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  • Writer's pictureJim Donaher

Hey, What Do You Mean, I'm Not 'Grown Up?'

"And what do YOU want to be when you grow up?"

We are all asked that at some point, or many points, in our development, but for the most part, it stops being serious around 12, and it stops being a joke around 25, after which we don't hear it much at all.

Why is that?

Because when we reach physical maturity, we are considered, at a superficial level, to be 'grown up.' Any further inquiries about a future 'grown-up' seem condescending, as though talking to the former small child. The future is now. Your completion, if not your optimization, is assumed.

I disagree, not because I am condescending, although I can be. I differ because, until I started to feel old, I never felt grown up. This was not too long ago, when I started to pay attention to the crumbling ruin of my once lithe, athletic physique. I never felt 'finished.'

In spite of my increasingly obvious physical decay, in my mind, I am that same goofy guy trying to figure out how to do - everything. I feel worn and tired and beat on, in some ways, but I do not feel 'finished.' Not even close.

However, I am 37 years older, and while I am not exactly wise, through (often bitter) experience, I am able to discern a few things, including:

  • When someone is pushing my buttons

  • When I am stretching toward something unworthy of me and my talents

  • Related, most things are unworthy of me or my talents. Not everything is good for everyone. One size does not fit all.

  • When I have forgotten salt in the mashed potatoes. Well, it's important to me...

  • When a stage of life is over (still working on seeing that before the ride ends)

  • When I fail to let God direct my steps

This last one is important. God will use anything, (even my disobedience) or anyone (even unrepentant sinners) to mold me, and He is patient and persistent. We are an intricate mosaic of all of our experiences, thoughts, triumphs and setbacks. We're a mosaic of all the people we've met, some positive, some not. God is the artist. You are His masterpiece.

He does not force me to follow His direction. His guidance comes in the forms of suggestions, hints or notions that cross my mind. His guidance is voluntary. It is often the hard way, the complex way, the painful way. He uses everything for our good, even things that seem awful. But it's my choice. And my consequences.

The bad news is that the enemy works in a similar way, but in the opposite direction. He tempts. He competes and argues with the guidance of God. He suggests easy ways to do hard things. He suggests immediate gratification, immediate pleasure, and usually, sin. He even disguises his temptations as God's. Giving the devil his due, he is good at temptation.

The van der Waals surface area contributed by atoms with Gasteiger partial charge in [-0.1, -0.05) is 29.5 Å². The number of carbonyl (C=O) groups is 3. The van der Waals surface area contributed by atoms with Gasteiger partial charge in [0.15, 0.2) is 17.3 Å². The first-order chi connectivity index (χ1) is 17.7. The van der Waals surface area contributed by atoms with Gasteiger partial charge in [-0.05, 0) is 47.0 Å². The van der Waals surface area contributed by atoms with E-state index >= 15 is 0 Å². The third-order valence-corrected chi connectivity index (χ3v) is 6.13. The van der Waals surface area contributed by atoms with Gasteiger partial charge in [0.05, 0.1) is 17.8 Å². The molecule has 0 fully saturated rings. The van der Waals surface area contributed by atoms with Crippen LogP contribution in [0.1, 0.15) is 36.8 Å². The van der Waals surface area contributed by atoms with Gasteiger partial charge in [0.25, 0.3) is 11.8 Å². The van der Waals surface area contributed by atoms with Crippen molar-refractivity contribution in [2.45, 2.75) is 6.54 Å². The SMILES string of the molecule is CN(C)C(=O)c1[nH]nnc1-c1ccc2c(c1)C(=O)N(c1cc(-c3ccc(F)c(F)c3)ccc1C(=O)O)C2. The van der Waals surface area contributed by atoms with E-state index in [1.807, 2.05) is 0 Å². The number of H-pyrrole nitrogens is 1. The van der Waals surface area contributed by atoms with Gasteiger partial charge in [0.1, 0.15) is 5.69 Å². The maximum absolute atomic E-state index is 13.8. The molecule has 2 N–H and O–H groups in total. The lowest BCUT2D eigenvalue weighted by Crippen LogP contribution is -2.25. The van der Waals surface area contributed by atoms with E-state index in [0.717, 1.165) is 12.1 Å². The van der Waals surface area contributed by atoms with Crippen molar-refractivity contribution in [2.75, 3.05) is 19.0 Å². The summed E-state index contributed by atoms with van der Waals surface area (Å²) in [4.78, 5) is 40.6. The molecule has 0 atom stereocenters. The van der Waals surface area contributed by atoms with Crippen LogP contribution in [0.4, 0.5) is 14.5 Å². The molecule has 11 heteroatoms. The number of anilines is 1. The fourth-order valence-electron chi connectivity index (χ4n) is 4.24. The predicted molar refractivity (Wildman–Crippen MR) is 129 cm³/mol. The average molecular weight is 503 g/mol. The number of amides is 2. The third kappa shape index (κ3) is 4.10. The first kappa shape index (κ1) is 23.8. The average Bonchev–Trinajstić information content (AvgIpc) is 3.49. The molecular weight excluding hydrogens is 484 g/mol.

Satan's ethics are zero. His only goal is to ruin you, leading you to sin and away from God. And if he can't get you to actually sin, he will distract you with nonsense that is beneath you, wasting hours of what could have been productive living. All he wants is to make sure you die without finding Jesus. It's like a game of keep-away.

The good news is, God knows all of this. And He's not worried. No matter what calamity Satan brings on, God will turn it into a good thing for you. A door closing can be a blessing. Rejection, failure, accidents, health problems, career crises, relationship woes and every other thing that brings stress, pain, worry, disappointment and doubt? God uses it all for your good. For your ultimate blessing.

Will you see problems and setbacks as 'good for me' immediately? Maybe not. In fact, probably not. But you will eventually see. Trust Him.

God is playing a long game. He wants you to trust Him in all you do. He will take incremental progress, because his timeline is eternal. He doesn't need to 'finish' you during this lifetime. And he doesn't worry about failure. Yours, or his. He knows that His masterpiece will be created, and finished in His perfect timing. Trust Him.

Are people perfect when they die? No, not yet. But if they died with their sins forgiven - that is, they confessed them and were sincerely contrite - then they are cloaked in the spotlessness of Jesus and the salvation He earned for us on the Cross. And they are admitted to Heaven.

The devil, by contrast, is in a big hurry. He has got to keep you from saying 'Yes' to Jesus for your entire life. It's only 80 or 90 years to keep you away from your savior, so you can instead spend eternity in constant agony, with him.

You keep the devil in constant agony by trusting and sticking close to Jesus. His only reason for being is to prevent your finding and trusting and loving Jesus.


2 則留言

Jim Donaher
Jim Donaher

Paul, thank you for this insight. We really appreciate your taking the time to provide some of the depth of your knowledge and experience.



While it seems more acceptable to ignore the role of the evil one, the Bible includes a few sections that peel back layers of time, giving us a glimpse of an ancient, cosmic battle between good and evil, the Creator God and his sworn enemy who is sometimes called the Devil, the Deceiver, or the Accuser. We like to think of the beginning of human history as Act One, but author John Eldridge puts this all together, showing us that human history takes the stage as Act Three. Act One was an earlier time before the rebellion in heaven. Act Two was the evil one's revolt against the kingdom of God, wanting to usurp God's place and to receive wors…

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